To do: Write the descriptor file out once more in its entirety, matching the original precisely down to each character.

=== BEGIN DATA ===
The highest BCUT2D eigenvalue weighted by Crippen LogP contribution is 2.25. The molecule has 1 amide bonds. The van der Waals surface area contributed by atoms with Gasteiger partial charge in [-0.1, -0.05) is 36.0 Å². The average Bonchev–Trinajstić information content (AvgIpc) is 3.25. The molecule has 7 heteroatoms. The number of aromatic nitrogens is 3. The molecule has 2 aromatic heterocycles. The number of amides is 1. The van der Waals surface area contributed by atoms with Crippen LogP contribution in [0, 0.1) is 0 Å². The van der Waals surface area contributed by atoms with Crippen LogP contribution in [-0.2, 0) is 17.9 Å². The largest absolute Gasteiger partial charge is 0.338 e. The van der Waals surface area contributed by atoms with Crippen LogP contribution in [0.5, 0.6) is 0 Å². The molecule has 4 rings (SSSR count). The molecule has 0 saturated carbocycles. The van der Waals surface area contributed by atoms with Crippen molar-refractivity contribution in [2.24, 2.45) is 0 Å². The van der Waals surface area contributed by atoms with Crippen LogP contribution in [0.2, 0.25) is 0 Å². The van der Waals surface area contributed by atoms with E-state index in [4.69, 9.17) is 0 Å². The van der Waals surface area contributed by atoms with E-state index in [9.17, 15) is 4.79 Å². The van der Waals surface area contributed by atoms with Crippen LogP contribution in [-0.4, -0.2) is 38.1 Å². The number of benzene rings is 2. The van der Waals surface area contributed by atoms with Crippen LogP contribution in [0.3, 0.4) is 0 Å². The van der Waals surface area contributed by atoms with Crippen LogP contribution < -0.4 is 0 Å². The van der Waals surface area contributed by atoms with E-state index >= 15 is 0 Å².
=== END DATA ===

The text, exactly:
The highest BCUT2D eigenvalue weighted by Crippen LogP contribution is 2.25. The molecule has 1 amide bonds. The van der Waals surface area contributed by atoms with Gasteiger partial charge in [-0.1, -0.05) is 36.0 Å². The average Bonchev–Trinajstić information content (AvgIpc) is 3.25. The molecule has 7 heteroatoms. The number of aromatic nitrogens is 3. The molecule has 2 aromatic heterocycles. The number of amides is 1. The van der Waals surface area contributed by atoms with Crippen LogP contribution in [0, 0.1) is 0 Å². The van der Waals surface area contributed by atoms with Crippen LogP contribution in [-0.2, 0) is 17.9 Å². The largest absolute Gasteiger partial charge is 0.338 e. The van der Waals surface area contributed by atoms with Crippen LogP contribution in [0.5, 0.6) is 0 Å². The molecule has 4 rings (SSSR count). The molecule has 0 saturated carbocycles. The van der Waals surface area contributed by atoms with Crippen molar-refractivity contribution in [2.24, 2.45) is 0 Å². The van der Waals surface area contributed by atoms with Crippen LogP contribution in [0.2, 0.25) is 0 Å². The van der Waals surface area contributed by atoms with E-state index in [4.69, 9.17) is 0 Å². The van der Waals surface area contributed by atoms with E-state index in [9.17, 15) is 4.79 Å². The van der Waals surface area contributed by atoms with Crippen LogP contribution in [-0.4, -0.2) is 38.1 Å². The number of benzene rings is 2. The van der Waals surface area contributed by atoms with Crippen LogP contribution in [0.3, 0.4) is 0 Å². The van der Waals surface area contributed by atoms with Crippen LogP contribution < -0.4 is 0 Å². The van der Waals surface area contributed by atoms with E-state index >= 15 is 0 Å².